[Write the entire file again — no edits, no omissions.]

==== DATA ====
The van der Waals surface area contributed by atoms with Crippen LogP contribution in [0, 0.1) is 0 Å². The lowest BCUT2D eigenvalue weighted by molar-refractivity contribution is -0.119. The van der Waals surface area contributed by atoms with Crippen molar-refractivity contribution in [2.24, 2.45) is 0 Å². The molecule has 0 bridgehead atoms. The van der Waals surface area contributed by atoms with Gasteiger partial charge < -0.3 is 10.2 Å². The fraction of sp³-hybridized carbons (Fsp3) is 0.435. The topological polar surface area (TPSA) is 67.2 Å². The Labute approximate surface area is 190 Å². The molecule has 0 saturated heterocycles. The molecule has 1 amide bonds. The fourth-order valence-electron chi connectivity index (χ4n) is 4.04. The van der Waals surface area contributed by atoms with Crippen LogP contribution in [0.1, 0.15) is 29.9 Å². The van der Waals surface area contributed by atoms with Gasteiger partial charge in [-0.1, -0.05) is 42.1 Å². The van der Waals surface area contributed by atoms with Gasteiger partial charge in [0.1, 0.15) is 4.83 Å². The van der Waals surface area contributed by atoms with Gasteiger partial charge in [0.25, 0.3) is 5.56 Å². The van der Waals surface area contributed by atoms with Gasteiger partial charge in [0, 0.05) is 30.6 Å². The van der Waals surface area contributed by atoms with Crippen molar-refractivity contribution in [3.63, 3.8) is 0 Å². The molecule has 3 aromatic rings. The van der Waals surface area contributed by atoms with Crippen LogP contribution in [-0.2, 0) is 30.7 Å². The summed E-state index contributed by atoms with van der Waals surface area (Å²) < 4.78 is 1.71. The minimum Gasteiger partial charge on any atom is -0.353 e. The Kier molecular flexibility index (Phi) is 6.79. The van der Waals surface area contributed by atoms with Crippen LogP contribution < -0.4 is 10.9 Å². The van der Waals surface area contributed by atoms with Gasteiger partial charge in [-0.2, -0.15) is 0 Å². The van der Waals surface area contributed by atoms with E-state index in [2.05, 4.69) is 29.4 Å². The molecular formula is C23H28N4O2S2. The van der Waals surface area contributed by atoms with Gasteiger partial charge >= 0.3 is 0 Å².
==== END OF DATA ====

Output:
The van der Waals surface area contributed by atoms with Crippen LogP contribution in [0, 0.1) is 0 Å². The lowest BCUT2D eigenvalue weighted by molar-refractivity contribution is -0.119. The van der Waals surface area contributed by atoms with Crippen molar-refractivity contribution in [2.24, 2.45) is 0 Å². The molecule has 0 bridgehead atoms. The van der Waals surface area contributed by atoms with Gasteiger partial charge < -0.3 is 10.2 Å². The fraction of sp³-hybridized carbons (Fsp3) is 0.435. The topological polar surface area (TPSA) is 67.2 Å². The Labute approximate surface area is 190 Å². The molecule has 0 saturated heterocycles. The molecule has 1 amide bonds. The fourth-order valence-electron chi connectivity index (χ4n) is 4.04. The van der Waals surface area contributed by atoms with Crippen LogP contribution in [0.1, 0.15) is 29.9 Å². The van der Waals surface area contributed by atoms with Gasteiger partial charge in [-0.1, -0.05) is 42.1 Å². The van der Waals surface area contributed by atoms with Gasteiger partial charge in [0.1, 0.15) is 4.83 Å². The van der Waals surface area contributed by atoms with Gasteiger partial charge in [0.25, 0.3) is 5.56 Å². The van der Waals surface area contributed by atoms with Gasteiger partial charge in [0, 0.05) is 30.6 Å². The van der Waals surface area contributed by atoms with Crippen molar-refractivity contribution in [3.63, 3.8) is 0 Å². The molecule has 3 aromatic rings. The van der Waals surface area contributed by atoms with Crippen LogP contribution in [-0.2, 0) is 30.7 Å². The summed E-state index contributed by atoms with van der Waals surface area (Å²) < 4.78 is 1.71. The minimum Gasteiger partial charge on any atom is -0.353 e. The Kier molecular flexibility index (Phi) is 6.79. The van der Waals surface area contributed by atoms with Crippen LogP contribution < -0.4 is 10.9 Å². The van der Waals surface area contributed by atoms with Gasteiger partial charge in [-0.2, -0.15) is 0 Å². The van der Waals surface area contributed by atoms with E-state index in [2.05, 4.69) is 29.4 Å². The molecular formula is C23H28N4O2S2. The van der Waals surface area contributed by atoms with Gasteiger partial charge >= 0.3 is 0 Å².